It has been brought to my attention that some people do not approve of public campaign finance because the thought of giving money to politicians is repugnant. I agree that it is. However, there is perhaps an even better way: ban all political broadcast ads (TV, radio, direct mail, and telephone.) Denmark does that and it works beyond fantastic. They don't have a any public campaign finance because they don't need it. If you are a Danish politician and you want your message out, you have to inspire people to do it for you somehow. Nobody in Denmark complains that their free speech is impaired. All the Danish parties support the ad ban and 80% of Danes vote on election day. Denmark ranks amazingly high in most quality of life rankings, and is number one in low child poverty.
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- Mar 5, 2012
- I could see that working for state elections here...but I'm not sure how that would work for Federal/Presidential elections. I'm referring to the difference in size of the 2 countries. What do you think?Mar 5, 2012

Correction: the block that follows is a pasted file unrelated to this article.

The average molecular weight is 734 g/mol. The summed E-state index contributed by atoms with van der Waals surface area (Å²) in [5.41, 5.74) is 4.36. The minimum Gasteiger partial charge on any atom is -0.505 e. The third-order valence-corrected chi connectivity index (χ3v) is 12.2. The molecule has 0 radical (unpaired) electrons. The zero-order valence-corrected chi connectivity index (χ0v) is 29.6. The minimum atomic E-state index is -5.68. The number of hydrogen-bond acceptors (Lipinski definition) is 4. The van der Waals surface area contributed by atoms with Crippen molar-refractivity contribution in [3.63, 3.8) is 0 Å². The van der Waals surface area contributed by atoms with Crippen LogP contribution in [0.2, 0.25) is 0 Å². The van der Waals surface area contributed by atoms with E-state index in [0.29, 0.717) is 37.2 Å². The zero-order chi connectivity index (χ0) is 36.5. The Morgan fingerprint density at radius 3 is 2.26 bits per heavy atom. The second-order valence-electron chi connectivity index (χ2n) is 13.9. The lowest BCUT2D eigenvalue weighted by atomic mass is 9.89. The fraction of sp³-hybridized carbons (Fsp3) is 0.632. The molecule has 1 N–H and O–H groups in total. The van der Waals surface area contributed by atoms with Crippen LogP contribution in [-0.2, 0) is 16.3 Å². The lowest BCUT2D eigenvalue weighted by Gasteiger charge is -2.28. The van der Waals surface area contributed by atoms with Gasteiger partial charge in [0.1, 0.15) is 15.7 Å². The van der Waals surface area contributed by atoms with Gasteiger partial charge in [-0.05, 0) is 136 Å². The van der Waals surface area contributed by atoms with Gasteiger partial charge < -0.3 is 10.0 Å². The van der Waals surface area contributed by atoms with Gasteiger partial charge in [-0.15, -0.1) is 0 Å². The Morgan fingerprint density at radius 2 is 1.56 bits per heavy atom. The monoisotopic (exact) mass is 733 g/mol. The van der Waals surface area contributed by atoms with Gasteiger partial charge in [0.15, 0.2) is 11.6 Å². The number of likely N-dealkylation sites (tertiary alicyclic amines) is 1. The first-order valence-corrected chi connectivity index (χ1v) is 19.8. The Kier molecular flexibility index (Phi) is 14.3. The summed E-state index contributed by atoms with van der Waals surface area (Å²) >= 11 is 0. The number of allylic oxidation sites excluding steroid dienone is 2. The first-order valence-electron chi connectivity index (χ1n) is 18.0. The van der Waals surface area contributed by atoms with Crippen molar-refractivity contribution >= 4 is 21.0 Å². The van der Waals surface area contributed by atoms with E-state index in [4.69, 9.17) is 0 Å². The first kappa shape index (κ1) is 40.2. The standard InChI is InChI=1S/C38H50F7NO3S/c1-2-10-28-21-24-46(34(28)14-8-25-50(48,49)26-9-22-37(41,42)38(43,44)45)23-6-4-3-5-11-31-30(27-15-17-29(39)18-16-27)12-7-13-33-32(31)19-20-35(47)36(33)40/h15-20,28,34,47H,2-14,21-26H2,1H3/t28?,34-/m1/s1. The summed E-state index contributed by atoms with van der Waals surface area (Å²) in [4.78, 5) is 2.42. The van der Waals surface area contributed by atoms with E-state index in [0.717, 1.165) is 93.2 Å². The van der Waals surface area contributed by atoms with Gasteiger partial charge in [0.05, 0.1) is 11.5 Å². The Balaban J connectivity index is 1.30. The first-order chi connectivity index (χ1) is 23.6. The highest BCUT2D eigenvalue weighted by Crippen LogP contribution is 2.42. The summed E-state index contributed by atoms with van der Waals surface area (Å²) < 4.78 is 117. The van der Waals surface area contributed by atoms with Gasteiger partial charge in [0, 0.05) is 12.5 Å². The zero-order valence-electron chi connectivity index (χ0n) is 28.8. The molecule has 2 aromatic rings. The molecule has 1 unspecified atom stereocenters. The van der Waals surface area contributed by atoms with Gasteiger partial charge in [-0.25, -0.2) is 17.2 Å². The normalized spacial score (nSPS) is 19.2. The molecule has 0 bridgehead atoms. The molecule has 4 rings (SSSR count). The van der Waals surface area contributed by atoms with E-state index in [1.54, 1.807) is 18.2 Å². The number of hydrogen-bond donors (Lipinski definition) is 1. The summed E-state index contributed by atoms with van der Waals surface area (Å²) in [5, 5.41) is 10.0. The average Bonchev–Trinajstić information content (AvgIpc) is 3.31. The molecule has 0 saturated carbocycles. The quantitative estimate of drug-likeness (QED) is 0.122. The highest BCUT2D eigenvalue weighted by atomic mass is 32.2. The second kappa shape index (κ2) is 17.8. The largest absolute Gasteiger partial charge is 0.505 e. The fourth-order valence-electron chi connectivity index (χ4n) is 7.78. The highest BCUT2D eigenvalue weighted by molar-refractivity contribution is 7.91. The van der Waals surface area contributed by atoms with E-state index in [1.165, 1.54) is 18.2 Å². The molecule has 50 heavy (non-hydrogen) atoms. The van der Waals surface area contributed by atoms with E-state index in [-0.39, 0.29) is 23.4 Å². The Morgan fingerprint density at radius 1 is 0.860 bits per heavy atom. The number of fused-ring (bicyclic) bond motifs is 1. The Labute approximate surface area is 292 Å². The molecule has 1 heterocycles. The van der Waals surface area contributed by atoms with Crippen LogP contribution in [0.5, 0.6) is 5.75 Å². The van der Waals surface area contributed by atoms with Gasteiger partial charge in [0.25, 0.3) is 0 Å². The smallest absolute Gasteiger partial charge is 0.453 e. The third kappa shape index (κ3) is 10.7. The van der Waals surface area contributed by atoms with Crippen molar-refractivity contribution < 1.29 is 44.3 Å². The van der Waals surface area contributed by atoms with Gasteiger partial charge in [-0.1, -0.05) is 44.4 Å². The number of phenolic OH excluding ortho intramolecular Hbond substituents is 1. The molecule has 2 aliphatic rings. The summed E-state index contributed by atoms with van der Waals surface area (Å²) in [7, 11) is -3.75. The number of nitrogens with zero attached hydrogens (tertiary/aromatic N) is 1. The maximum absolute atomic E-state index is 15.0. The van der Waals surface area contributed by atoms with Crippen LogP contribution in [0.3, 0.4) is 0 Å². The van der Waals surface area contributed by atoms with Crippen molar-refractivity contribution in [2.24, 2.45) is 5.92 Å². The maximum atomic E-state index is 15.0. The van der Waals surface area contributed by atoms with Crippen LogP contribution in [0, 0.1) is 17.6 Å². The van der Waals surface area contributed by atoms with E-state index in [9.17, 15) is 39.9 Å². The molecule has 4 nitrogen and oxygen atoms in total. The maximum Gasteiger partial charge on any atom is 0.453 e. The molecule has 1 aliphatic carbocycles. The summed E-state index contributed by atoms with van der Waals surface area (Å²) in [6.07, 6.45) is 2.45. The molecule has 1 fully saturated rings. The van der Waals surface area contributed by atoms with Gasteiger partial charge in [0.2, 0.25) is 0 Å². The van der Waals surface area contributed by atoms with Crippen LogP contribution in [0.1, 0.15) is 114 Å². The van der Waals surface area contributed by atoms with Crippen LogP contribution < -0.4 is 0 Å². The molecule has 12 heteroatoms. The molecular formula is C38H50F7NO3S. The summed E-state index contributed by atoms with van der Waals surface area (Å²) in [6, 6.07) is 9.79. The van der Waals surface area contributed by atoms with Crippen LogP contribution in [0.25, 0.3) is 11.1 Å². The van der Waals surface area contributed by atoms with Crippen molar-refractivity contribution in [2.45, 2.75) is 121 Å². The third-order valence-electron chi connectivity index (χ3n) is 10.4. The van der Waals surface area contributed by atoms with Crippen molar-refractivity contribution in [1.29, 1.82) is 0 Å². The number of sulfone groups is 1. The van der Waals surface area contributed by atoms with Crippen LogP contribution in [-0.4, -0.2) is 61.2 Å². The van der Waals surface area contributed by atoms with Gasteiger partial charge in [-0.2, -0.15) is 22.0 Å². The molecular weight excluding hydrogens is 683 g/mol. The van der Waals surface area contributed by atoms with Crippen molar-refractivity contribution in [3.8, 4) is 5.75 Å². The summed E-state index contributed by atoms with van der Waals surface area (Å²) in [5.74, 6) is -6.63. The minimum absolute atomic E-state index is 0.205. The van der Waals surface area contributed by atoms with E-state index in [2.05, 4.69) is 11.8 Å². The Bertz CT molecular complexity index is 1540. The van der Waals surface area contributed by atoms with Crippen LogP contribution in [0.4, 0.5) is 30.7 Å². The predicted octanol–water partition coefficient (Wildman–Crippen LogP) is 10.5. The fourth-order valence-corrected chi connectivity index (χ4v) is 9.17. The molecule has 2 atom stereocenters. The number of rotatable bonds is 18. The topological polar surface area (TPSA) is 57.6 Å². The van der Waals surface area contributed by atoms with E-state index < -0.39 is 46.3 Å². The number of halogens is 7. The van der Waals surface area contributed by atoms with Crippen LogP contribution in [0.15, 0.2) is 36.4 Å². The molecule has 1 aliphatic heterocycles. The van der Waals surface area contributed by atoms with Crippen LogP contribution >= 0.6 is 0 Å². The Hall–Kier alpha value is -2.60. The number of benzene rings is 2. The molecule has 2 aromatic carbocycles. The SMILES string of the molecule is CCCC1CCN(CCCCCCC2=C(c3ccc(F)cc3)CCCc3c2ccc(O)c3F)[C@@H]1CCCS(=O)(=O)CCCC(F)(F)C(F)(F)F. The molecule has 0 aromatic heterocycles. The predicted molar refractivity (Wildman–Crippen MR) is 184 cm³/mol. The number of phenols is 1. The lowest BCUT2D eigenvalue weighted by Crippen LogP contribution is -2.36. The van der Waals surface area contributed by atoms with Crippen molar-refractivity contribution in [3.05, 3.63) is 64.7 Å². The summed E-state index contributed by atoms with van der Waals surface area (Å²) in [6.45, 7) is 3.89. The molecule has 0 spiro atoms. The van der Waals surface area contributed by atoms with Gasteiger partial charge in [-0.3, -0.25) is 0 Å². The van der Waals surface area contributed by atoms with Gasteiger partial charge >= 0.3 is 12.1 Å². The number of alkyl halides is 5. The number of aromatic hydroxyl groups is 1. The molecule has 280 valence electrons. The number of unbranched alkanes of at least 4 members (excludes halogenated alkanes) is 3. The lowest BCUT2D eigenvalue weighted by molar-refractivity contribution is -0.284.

- Would like to know if third parties (indviduals, companies, unions etc) can advertise on behalf of a candidate under those rulesMar 5, 2012
- That's interesting, but how would you ever find out anything about the candidates? Like hearing them speak? I could see the potential for LESS transparency in day to day political dealings if we did that.Mar 5, 2012
- ban all political broadcast ads (TV, radio, direct mail, and telephone
Most people get TV channels via cable/satellite. Only Over-The-Air (OTA) TV and radio is regulated in the US. And then there's YouTube channels. That's the future.
It would have to ban political ad advertising whether OTA or cable or Internet equally. I'm thinking it's better to tax all political ad profits at 100%.Mar 5, 2012
- I think interviews with newspaper and TV reporters is the main source of substantive information. Is that right ?
it would take a constitutional amendment to implement in the US.
I think it would work here. People would be forced to go looking for information from the sources they trust instead of expecting to be spoon fed half-truths from ads they know they shouldn't trust.Mar 5, 2012